Now let’s consider how this relates to actual practice. Particularly in Vinyasa, there is a tendency to do the same movement many times, which can lead to repetitive stress injury, such as inflammation of the subacromial bursa and supraspinatus tendon—“rotator cuff syndrome” in the orthopedic nomenclature. You can help to avoid this by engaging the infraspinatus and teres minor muscles and, to a lesser extent, the deltoid. These muscles act to externally rotate the humerus and bring the greater tuberosity away from the undersurface of the acromion. We illustrate this movement here in Urdhva Hastasana. To read about the anatomy and to see this concept in action in Dog Pose and Full Arm Balance, click here.

Thanks for checking in. We’ll see you for the next post when we go over the muscles that move and stabilize the scapula. Be sure to download volume two of our free interactive eBookAlso, don’t forget to tell your friends about our blog and to visit us on Facebook for your free chakra poster.

Namasté,

Ray and Chris 

17 comments:

  1. absolutely love that 29 second video, made things so much clearer for me

    i think i even have internal and external rotation of the humerus down ;-)

    thanks so much

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  2. Thanks Adan--good to hear from you. All the Best~Ray

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  3. I think this video is very helpful. Nama

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  4. Thanks Johnny--good to hear~Ray

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  5. There are a lot of benefits when it comes to practicing yoga. This is a good demonstration of its kinematics.

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  6. Thank you so much for this video, I will be forwarding to my students.

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    1. Thank you, Brenda--I'm delighted you enjoyed the video. It was fun to produce as well. All the best with your teaching~Ray

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  7. Thank you it is so good to see what is happening inside the shoulder, I have tendinosis of the supraspinatus, now almost 6 months since it was diagnosed, it is slowly better but still not cured, any recommendations for helping it heal? I am doing a modified practice to not bear weight or lift the arm all the way up.

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    1. Hi Rocio--glad to hear your tendinosis is improving--stay with it, work with strengthening the cuff and periscapular muscles as well as mobility. Ray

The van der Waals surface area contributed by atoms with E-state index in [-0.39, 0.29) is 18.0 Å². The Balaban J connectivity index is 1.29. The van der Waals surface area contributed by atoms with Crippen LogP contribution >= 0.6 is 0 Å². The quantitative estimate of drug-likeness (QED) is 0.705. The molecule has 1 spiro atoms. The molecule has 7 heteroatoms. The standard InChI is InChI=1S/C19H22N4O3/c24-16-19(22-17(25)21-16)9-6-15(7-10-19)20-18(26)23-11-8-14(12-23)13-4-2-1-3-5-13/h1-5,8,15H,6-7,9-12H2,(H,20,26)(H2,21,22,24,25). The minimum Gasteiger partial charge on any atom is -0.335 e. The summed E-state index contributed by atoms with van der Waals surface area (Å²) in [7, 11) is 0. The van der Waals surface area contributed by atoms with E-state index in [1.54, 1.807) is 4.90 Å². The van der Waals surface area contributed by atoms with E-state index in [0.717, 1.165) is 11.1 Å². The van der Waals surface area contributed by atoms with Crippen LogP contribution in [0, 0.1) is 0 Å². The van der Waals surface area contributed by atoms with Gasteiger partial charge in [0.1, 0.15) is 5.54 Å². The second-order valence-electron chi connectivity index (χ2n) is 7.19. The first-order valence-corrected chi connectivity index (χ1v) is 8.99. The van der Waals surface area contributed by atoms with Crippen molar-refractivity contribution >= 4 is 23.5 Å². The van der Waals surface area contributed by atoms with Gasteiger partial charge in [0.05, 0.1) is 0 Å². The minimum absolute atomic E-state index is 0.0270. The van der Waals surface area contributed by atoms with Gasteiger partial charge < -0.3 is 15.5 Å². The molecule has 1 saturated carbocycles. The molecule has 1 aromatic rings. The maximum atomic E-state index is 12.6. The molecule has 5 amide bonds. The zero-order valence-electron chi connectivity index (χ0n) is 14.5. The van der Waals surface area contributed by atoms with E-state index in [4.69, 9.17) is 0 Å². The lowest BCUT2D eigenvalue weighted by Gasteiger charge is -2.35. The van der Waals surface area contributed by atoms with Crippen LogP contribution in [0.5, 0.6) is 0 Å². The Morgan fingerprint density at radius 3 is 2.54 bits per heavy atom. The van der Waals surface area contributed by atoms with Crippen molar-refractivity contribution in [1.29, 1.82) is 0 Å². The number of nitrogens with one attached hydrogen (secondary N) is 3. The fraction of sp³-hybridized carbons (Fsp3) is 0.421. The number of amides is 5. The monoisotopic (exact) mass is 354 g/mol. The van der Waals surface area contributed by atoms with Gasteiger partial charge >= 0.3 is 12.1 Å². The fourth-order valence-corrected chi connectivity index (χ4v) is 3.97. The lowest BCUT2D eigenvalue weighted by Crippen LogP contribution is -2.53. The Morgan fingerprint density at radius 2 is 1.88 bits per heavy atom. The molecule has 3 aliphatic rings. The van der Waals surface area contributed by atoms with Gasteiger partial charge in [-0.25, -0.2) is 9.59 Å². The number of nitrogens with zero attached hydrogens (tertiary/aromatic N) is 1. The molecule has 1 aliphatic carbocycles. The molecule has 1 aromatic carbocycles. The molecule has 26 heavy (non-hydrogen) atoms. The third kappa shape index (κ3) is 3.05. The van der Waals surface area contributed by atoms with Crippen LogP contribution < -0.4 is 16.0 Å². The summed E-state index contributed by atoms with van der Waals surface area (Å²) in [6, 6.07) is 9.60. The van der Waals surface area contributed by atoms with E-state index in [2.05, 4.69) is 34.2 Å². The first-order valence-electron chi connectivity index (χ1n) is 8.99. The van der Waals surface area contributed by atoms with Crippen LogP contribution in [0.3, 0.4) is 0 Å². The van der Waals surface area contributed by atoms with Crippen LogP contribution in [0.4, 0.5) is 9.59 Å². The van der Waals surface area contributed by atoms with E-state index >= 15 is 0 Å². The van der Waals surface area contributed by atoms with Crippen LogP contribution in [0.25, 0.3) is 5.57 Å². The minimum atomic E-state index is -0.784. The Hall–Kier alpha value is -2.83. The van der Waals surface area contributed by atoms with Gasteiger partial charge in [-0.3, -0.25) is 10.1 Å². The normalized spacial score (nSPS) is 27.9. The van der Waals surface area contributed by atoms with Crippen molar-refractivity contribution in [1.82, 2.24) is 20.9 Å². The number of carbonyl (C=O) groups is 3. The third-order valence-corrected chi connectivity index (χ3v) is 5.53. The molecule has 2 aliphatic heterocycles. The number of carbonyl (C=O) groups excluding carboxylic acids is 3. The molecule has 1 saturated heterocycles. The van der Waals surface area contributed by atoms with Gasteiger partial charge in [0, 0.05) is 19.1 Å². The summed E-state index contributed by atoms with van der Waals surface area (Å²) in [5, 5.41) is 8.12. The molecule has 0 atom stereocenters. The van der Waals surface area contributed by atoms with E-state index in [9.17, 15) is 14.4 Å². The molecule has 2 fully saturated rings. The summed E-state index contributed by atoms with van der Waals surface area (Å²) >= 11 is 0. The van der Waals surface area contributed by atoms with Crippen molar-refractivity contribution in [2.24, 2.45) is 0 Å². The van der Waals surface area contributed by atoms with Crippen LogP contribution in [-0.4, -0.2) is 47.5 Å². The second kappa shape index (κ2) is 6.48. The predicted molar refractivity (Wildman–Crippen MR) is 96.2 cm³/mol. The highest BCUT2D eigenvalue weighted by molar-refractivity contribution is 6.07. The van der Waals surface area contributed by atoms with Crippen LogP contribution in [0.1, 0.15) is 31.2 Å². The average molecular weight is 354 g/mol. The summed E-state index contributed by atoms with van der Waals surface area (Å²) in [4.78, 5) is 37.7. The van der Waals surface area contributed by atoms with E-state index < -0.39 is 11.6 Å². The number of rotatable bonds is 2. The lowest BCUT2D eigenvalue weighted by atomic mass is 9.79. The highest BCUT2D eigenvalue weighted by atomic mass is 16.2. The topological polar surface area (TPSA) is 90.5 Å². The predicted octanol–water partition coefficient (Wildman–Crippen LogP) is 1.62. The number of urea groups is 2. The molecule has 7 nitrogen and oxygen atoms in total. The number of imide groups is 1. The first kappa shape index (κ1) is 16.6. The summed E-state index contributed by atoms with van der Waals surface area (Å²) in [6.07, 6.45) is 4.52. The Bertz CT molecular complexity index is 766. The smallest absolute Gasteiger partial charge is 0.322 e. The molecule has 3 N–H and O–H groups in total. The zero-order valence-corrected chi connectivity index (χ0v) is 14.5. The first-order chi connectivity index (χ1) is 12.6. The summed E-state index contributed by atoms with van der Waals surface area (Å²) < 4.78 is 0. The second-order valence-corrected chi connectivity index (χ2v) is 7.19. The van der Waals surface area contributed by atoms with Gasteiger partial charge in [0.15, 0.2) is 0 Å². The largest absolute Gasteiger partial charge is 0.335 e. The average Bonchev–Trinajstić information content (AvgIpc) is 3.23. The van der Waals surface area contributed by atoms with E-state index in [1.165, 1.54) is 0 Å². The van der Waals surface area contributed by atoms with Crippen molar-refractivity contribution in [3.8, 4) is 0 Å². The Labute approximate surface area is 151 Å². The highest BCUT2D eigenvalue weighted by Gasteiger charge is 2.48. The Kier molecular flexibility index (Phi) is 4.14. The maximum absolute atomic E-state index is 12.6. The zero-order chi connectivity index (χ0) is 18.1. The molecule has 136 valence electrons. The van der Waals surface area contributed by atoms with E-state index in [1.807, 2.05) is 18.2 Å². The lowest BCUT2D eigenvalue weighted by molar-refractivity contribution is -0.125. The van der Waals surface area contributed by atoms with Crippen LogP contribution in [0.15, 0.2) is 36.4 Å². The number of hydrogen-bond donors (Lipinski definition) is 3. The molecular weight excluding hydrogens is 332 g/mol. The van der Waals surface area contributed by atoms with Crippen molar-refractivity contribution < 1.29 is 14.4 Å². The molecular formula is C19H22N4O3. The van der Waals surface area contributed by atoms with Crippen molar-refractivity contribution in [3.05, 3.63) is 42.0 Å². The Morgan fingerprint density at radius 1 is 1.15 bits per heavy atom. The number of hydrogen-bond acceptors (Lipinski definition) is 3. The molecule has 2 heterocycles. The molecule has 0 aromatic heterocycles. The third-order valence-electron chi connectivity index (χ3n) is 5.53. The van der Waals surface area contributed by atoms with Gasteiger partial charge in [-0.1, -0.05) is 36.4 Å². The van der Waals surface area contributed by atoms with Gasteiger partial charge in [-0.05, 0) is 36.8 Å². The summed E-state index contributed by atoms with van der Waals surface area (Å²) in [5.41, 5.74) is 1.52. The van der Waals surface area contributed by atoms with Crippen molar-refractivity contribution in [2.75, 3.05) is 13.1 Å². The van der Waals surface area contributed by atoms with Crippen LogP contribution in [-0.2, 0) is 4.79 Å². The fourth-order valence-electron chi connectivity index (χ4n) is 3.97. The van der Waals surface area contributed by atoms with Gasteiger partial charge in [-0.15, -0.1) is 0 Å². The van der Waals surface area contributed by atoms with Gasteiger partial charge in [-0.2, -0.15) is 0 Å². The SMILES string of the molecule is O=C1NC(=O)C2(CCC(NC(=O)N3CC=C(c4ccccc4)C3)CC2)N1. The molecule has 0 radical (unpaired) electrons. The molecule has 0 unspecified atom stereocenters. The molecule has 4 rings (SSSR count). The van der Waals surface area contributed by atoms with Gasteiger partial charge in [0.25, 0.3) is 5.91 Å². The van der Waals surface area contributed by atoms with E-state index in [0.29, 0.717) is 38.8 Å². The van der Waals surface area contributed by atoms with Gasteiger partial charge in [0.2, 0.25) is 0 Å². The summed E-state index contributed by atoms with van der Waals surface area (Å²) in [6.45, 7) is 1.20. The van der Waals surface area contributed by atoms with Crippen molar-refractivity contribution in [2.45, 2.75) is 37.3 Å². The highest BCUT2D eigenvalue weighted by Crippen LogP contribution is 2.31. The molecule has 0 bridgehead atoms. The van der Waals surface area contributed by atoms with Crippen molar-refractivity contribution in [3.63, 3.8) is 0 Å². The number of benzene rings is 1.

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  8. I'm incredibly grateful to study this article this week having come to point in my practice where my body has forced me to finally address the vast difference in range of motion between my right and left shoulders.

    A painful pinching in my right shoulder has so long been a part of my practice that I had given up hope of asanas requiring a great range of shoulder motion like kapotasana or dwi pada viparita dandasana. But a recent couple of corrections to adho mukha svanasana from two excellent teachers drastically transformed my shoulder placement in the pose which then of course revealed misalignment and over-extension habits in so many other asanas. The great beauty of the interconnectedness in this practice...!

    This article as well as your gomukhasana for stiff shoulders instruction is the icing on the cake of this correction. I believe now I'm on a correct path of shoulder alignment and I'm so thrilled to know that I will indeed be able to transform something I thought might just be impossible for my musculoskeletal structure.

    I'm so grateful for your detailed instruction - thank you, thank you from the bottom of my heart.

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    1. Hi Monica,

      Many thanks for your comment--I'm delighted to hear that you enjoyed this article and that things are going well for your practice! All the Best~Ray

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  9. Somehow over the years I lost the forearm pronation. Instantly removed wrist pain that's been building up over the last year. Many thanks. :)

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    1. Thanks Eric--glad to hear your pain is improved. Cheers~Ray

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  10. It was such a pleasure to study about the biomechanics of the shoulders. So often, you read something and still can't quite understand how it relates to you or how to explain it your students. Thank you for creatively presenting the relevancy in the biology and the practice. I am enjoying it all.

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  11. Finally getting a chance to check out the website after the Oct workshop with you in Columbus. So much to read...Thanks again for all of your contributions and knowledge - it has helped me tremendously in my yoga practice, my yoga teaching, and especially in working with my massage therapy clients.

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  12. Thanks so much for this! The video really helped, and the details really help me to think of ways to 1) give clearer cues in class, and 2) tend to my own shoulder!